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A tale of two water pipelines

Based on information from a feasibility study completed by Associated Engineering in 2009, the County of St. Paul has decided to support two separate water pipeline projects.

Based on information from a feasibility study completed by Associated Engineering in 2009, the County of St. Paul has decided to support two separate water pipeline projects.

The northwest system, which is expected to be completed this year, includes an 8.1 km pipeline from Ashmont to Lottie Lake and upgrades to the Ashmont water treatment plant, said County CAO Sheila Kitz, in an email to the Journal.

The system will be supplied by ground water out of the Beverly Channel. The water treatment plant in Lottie Lake will become a water reservoir, thereby reducing the number of water treatment plants operated by the County.

The cost of the project is estimated at $4.6 million. The provincial Water for Life grant will cover 90.65 per cent of the costs, up to $4,169,737.

In the future, the northwest system may connect to Mallaig as well, but further development would be dependent on grants. This portion of the system is not part of the responsibilities of the Regional Water Commission, and will be directly owned and operated by the County of St. Paul, said Kitz.

The St. Paul-Elk Point water pipeline would be managed by the Regional Water Commission, which includes three members from the Town of Elk Point, three members from the County of St. Paul, and one non-voting member from the Town of St. Paul.

The Town of St. Paul opted out of membership in the commission because it want sto maintain control of the water treatment plant, said Town CAO Ron Boisvert. Approximately $4.1 million in upgrades to the St. Paul Water Treatment Plant will be required but the province will cover all the costs, said Boisvert.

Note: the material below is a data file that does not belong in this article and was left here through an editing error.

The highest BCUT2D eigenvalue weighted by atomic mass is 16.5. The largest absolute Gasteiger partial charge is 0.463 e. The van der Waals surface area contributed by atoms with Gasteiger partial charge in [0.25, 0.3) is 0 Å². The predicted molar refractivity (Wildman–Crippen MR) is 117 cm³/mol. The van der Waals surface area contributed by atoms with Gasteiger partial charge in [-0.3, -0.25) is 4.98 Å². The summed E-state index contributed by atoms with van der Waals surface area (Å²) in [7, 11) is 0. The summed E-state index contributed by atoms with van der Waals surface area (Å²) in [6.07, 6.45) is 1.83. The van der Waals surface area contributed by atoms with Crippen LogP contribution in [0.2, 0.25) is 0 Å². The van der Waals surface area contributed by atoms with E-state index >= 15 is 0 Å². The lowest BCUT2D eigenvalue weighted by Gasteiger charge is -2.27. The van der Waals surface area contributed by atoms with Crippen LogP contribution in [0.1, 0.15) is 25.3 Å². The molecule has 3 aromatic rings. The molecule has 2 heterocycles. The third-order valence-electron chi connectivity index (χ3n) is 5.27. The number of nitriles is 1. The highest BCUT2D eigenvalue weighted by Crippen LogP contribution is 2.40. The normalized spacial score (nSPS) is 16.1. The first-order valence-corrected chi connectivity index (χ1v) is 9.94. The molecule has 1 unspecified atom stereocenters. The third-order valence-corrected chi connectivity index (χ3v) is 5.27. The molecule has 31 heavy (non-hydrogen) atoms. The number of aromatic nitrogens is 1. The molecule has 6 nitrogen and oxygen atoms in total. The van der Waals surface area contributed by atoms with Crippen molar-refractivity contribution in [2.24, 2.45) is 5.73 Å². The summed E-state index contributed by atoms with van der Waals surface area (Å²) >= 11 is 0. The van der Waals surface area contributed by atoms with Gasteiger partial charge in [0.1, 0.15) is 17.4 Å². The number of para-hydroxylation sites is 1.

Although the majority of councillors from the Elk Point voted in favour of joining the water commission, the vote was not unanimous. Councillors Bernice Capjack, Dwayne Yaremkevich and Mayor Parish Tung voted in favour of accepting the regional water system business plan. Coun. Ron Fraess voted against the motion and Coun. Eugine Buck was absent.

According to Tung, the plan met the needs of securing a supply of safe, clean drinking water for the community and has the advantage of provincial funding. He said with other options, the province would only cover 70 per cent of the costs, but with this plan the province could cover 90 per cent, making this option more financially attractive.

Elk Point would pay the Town of St. Paul for the water at the same rate as St. Paul residents, said both Boisvert and Tung.

One of the proposed routes is the Iron Horse Trail.

Water for the St. Paul system is pumped from the North Saskatchewan River to Lac St. Cyr and into the St. Paul Water Treatment Plant.

The cost of construction of the 23 km water line is estimated at $7.3 million. Although there is no announcement from the province regarding the funding for this project, the respective councils hope that it too would be funded 90 per cent by the province, similarly to the northwest system, with the Town of Elk Point and the County of St. Paul picking up the balance.

One problem with the plan, according to County of St. Paul Reeve Steve Upham, is that it will be expensive for county residents to tap into the line. To connect to the pipeline between St. Paul and Elk Point, he said, a water reservoir and a pump must be built and that could cost in the tens or hundreds of thousands of dollars, putting it out of reach for most county residents. It would be much less expensive for the rural landowner to put in a cistern and have the water trucked from St. Paul. Although the county is responsible for a part of the costs of construction of the waterline, very few county residents, if any, will be able to use the system, he said.

Twenty per cent of the capacity of the line will be secured for future growth of the county, according to data supplied by Kitz.

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